First up is a staggered rainbow. It takes all the same fabric selection and block construction as the original “spectrum” option and rearranges the colours for a diagonal colour arrangement. It’s just as orderly but gives is a different sort of pizzazz. Here it’s shown in with neutral backgrounds to let the happy colours shine in all their glory.

For the lap size (shown at left): Take one banner from each colour grouping for each row, starting with the following colours:

  • Row 1: Pink
  • Rows 2 & 3: Yellow
  • Rows 4 & 5: Teal
  • Rows 6 & 7: Purple

For the twin size (shown at right): Take five (5) pairs of banners from each colour grouping for each row. Each row will start with a different colour, as in the original pattern.

Above, we have some monochromatic schemes with dark backgrounds. The blue lap sized pictured at left has all banners in each row using the same fabrics for the banners. The dark green to the left has is more randomized. It could be a scrappy selection of fabrics all in the same hue/colour.

Here, we see a neutral and monochromatic colour scheme to the left. Each banner is constructed with the same fabrics all the way through. To the right, we see a monochromatic and scrappy selection with a neutral background. Here’s what that could looks like in a finished quilt:

Is there a sports fan in your life? There is certainly a couple that live in my house. Using a complementary background colour with a monochromatic set of banners makes them look like pennants.

You can see how Banner Year could be really sophisticated or fitting for a fun kid’s room. It represent different things depending on your fabric selections. Play around with some fabrics from your stash and have fun with it!

Banner Year in V & Co. Ombre Confetti. The instructions for this baby quilt in these fabrics is included in the pattern as a special insert.

Tutorial: How to Chain Piece Rows

You know that moment when you’ve cut all your pieces for a project and you’re ready to sew, sew, sew? It’s the go-time moment. I think we all love this part – when we can just feed that beautiful fabric through the machine in one long chain. We can apply that chain piecing method to rows of a quilt top. It’s a technique where you don’t have to stop to snip your threads between each block. If you can skip a step, why wouldn’t you – right?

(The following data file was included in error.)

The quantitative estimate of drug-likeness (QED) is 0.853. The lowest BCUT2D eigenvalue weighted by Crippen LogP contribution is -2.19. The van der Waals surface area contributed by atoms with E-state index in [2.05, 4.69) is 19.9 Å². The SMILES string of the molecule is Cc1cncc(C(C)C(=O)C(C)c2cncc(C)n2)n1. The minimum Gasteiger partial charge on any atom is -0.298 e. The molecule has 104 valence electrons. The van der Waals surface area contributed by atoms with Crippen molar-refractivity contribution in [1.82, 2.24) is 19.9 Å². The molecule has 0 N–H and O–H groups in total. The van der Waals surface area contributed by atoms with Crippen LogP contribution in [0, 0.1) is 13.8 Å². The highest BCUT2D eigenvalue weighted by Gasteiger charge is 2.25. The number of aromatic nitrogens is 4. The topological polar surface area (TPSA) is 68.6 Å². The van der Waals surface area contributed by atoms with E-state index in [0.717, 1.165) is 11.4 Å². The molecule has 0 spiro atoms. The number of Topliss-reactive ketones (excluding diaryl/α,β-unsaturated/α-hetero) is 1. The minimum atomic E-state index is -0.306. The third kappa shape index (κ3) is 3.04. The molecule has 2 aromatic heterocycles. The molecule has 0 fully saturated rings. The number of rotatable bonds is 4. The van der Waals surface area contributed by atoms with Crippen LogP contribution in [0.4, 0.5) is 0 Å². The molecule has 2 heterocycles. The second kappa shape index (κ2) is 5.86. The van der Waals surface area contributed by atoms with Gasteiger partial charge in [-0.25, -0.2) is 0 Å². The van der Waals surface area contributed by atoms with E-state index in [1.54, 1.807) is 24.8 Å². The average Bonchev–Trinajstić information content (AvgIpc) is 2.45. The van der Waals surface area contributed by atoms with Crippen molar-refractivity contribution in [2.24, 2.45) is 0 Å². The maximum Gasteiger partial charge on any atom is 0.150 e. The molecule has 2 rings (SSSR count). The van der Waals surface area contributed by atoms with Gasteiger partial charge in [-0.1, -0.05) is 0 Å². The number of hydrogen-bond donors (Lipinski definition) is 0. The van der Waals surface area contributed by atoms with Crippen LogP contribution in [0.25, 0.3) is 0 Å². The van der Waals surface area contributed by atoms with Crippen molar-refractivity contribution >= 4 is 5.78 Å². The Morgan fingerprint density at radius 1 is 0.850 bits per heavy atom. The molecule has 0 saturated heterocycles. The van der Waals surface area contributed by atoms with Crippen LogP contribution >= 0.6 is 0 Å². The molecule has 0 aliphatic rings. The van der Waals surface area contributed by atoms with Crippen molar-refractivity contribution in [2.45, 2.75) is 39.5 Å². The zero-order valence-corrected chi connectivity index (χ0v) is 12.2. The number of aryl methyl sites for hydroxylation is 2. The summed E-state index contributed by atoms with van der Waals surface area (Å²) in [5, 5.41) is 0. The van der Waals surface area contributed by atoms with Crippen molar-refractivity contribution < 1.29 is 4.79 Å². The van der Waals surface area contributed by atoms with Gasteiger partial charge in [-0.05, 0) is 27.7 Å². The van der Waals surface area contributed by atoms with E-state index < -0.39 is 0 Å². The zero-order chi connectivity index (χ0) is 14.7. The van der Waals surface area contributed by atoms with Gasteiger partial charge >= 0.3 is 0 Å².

This technique of chain piecing rows is sometimes it’s called “web piecing”. It can be applied to a large quilt top, using a design wall or your floor (see note below about a larger quilt). The mini quilt shown above, which measures 9.5″ x 9.5″ unfinished (9″ x 9″ finished), is a perfect little sample to show you how this method works. The pattern is Thorn and Thistle by Briar Hill Designs and is part of their 2018 Coast to Coast Quilt Along.

So here we go.

Chain Piecing Rows [Web Piecing]

  1. Lay out your blocks in the final arrangement.
  2. Sew Column 1 to Column 2 in a chain.
  3. Finger press your seams to one side, alternating directions at each row.
  4. Add Column 3 to the first two columns of assembled blocks.
  5. Finger press these seams in the same direction as the seams between Column 1 and Column 2. We want all the seams in a single row to go in one direction.
  6. Repeat Steps 4 and 5 until you’ve added all your columns. You’ll have a “web” of rows, all attached together.
  7. Turn on your iron.
  8. Sew Row A to Row B, nesting your seams.
  9. With your iron, press your seam to one side.
  10. Sew your Row 1/Row 2 assembly to Row C.
  11. Press your this seam to one side, in the same direction as Step 9.
  12. Repeat Steps 10 and 11 until your whole quilt top is assembled.

Check out this quick little video to help you visualize how chain piecing your rows works:

Setting your seams. Some of you might like to set your seams before you press them to one side, which can improve the accuracy of your quilt top. If you want to do that, you can do that between Steps 2 and 3, and then again between Steps 8 and 9. My personal preference is to set my seams when I am assembling the completed rows, but not for the individual blocks.

Larger quilts. When you’re working with a mini, you can lay out your blocks right next to your sewing machine on your tabletop. For larger quilts, lay out your blocks on a design wall or on the floor. You’ll want to stack up columns before moving them over to your machine. Here’s another video where you can see that in action.

 

Log Cabin A

In August, Curated Quilts put out a call for submissions for mini quilts with a loose theme of “Log Cabin,” using a very beautiful triadic colour palette. The colours are blush pink, mustard, coral, navy, and gray/beige. These five are amongst my top ten favourite colours. I could not resist the temptation to respond to this prompt, even though I had many other projects on the go.